Strategy 2 Game Guide

How to Eradicate Poker Tells


Poker Tells– How to Eradicate Poker Tells

Learning to eradicate your poker tells is a great way to making you a more inscrutable – and thus better – poker player.

What is a tell?

Are you married? In a long term relationship? Chances are, your partner can tell when you're happy or when you're sad, without you saying a word. They've known you for long enough that just by looking at you, they're able to read what you're feeling.

Oh, and they can totally tell when you're lying. Don't kid yourself, they do. How is it that they have this dark power? Are they mind readers?

Well, possibly. But it's far more likely that they've noticed your tells. Tells are little involuntary behaviours that you get when when you feel certain things. For example, and really obviously, if we see someone cracking a great, warm smile, we assume they're feeling happy. Tears streaming down their face? They're probably sad ... or have been chopping onions recently.

Poker tells

With poker, obviously, it's a lot more subtle that that. You do not want to ever give away what you are feeling, at any time. With such a small amount of data available, other players will be watching you like a hawk to pick up any detail they can about what you think of the hole cards in front of you.

It is your job, as much as possible, to never let on how you truly feel about a given hand. But because you're suppressing your normal emotional response, they manifest in weird and unexpected ways.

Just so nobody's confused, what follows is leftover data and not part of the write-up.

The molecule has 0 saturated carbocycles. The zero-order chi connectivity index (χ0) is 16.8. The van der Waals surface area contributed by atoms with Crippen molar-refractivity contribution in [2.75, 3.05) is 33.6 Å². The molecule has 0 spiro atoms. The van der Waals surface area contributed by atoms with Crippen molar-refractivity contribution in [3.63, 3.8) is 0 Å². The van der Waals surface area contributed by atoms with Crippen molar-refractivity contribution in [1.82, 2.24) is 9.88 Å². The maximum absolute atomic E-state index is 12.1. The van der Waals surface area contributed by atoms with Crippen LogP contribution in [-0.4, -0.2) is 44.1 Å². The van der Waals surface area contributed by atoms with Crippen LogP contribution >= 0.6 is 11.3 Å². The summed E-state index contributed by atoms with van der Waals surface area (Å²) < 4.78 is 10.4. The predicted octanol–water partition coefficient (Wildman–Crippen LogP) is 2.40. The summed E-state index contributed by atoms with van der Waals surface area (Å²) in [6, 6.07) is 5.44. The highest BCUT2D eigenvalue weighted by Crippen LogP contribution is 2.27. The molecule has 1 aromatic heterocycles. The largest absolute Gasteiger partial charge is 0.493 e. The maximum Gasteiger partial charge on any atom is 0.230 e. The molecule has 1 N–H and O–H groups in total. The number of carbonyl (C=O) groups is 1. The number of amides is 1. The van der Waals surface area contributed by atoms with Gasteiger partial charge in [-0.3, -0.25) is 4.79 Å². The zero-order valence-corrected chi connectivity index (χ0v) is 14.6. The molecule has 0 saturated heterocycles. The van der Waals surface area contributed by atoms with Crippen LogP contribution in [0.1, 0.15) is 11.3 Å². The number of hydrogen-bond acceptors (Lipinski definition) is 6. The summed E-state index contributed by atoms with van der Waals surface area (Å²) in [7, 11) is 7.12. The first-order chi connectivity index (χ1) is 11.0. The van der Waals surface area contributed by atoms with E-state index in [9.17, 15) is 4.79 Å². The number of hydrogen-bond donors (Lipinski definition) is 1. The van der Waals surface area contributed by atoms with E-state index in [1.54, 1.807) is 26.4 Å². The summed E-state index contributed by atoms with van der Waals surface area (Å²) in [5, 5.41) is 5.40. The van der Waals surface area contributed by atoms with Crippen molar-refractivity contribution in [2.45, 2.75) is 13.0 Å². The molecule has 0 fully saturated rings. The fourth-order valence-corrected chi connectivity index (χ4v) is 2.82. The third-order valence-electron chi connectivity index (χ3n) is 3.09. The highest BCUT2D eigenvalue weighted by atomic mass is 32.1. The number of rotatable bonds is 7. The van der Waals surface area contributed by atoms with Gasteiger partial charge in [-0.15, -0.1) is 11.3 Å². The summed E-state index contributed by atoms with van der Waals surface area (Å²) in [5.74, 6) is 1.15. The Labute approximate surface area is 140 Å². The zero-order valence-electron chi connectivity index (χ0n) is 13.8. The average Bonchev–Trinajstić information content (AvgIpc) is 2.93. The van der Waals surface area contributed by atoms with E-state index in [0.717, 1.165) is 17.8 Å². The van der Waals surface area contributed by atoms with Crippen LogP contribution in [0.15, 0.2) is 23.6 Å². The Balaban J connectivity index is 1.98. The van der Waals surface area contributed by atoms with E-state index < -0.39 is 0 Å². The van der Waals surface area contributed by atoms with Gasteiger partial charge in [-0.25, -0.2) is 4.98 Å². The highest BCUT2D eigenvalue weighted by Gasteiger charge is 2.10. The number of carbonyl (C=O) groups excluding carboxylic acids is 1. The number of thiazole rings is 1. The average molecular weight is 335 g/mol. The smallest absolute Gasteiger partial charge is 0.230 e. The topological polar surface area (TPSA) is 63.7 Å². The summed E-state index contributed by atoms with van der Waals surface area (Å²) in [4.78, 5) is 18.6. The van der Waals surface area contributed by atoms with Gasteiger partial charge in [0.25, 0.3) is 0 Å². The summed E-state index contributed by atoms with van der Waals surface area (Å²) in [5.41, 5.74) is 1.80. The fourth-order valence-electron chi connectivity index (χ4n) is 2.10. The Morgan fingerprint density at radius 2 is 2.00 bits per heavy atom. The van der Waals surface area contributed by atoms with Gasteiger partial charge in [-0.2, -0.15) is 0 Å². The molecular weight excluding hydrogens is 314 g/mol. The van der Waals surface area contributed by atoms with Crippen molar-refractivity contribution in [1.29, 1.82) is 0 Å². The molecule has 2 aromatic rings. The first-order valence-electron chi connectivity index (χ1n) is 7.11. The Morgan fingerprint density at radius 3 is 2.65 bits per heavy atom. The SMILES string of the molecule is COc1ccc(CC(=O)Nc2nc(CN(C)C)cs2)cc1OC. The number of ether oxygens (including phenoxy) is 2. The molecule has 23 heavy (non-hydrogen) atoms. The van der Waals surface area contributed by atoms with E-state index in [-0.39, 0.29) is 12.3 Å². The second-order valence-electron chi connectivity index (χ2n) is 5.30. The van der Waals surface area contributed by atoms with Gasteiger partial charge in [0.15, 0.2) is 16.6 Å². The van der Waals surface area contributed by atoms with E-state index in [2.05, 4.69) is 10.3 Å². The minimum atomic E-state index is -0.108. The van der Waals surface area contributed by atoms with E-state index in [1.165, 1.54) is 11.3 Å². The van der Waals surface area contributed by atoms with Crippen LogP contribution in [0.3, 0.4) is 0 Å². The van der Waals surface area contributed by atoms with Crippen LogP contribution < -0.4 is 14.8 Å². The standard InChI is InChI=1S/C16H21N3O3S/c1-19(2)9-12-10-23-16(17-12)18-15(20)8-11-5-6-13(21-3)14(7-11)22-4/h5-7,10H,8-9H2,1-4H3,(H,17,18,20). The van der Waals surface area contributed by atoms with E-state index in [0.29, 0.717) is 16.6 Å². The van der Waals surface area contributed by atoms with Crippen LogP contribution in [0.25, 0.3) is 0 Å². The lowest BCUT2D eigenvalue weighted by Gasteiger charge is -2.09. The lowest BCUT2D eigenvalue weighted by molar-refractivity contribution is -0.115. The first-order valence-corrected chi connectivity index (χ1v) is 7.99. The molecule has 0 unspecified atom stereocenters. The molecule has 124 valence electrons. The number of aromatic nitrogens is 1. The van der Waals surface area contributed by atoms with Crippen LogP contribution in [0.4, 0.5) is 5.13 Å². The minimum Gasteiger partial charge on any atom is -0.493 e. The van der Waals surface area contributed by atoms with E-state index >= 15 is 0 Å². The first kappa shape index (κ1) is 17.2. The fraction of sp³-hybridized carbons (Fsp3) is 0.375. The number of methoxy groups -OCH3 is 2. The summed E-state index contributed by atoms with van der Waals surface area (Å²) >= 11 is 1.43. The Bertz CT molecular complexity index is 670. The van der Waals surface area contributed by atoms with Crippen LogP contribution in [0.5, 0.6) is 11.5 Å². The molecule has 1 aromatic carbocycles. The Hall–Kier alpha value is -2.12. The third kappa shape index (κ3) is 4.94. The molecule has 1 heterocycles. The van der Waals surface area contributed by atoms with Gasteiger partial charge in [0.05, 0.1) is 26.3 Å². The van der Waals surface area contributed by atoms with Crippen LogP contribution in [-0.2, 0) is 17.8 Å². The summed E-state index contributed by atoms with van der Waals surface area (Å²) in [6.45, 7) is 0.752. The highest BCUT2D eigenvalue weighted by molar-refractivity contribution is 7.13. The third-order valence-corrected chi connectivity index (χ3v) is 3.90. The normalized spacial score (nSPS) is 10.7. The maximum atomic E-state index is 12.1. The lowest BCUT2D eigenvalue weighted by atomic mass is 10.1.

Maybe you find that unconsciously you start playing with your nose when you get pocket aces. Or chewing the inside of your lip when things aren't going so well. Or blinking a lot when you get stressed. Maybe your pinkie starts to tap involuntarily.

All of these behaviours are giving your opponents information about what you're feeling. You have to shut them down.

How to eradicate your poker tells

Adopt physical strategies that conceal your emotion. A great example of what I mean is the way Stanislav Alekhin was dressed at the World Series of Poker Europe 2008. He had on a gangster style hoodie pullover and a big pair of completely dark sunglasses. He looked like a total dork, but he also largely succeeded in concealing what he was feeling.

The hood prevented many players from seeing his profile, and the shades prevented anyone from seeing his eyes. He sat there, dark and impassive – and yes, looking ridiculous – and proceeded to decimate most of the field.

Interestingly, he came in second to John Juanda who was dressed like a normal person, but then heads up play is a totally different game – far less about strategy and more about clubbing the other person with a big stick until they run away crying.

The point is, you will want to take steps to not show any emotion during the game. Some players I know even go so far as to take beta-blockers before a game – I wonder if this counts as sports doping?

Then, once you have your tells under control, you can start to let them out to mislead people as part of your bluffing strategy.

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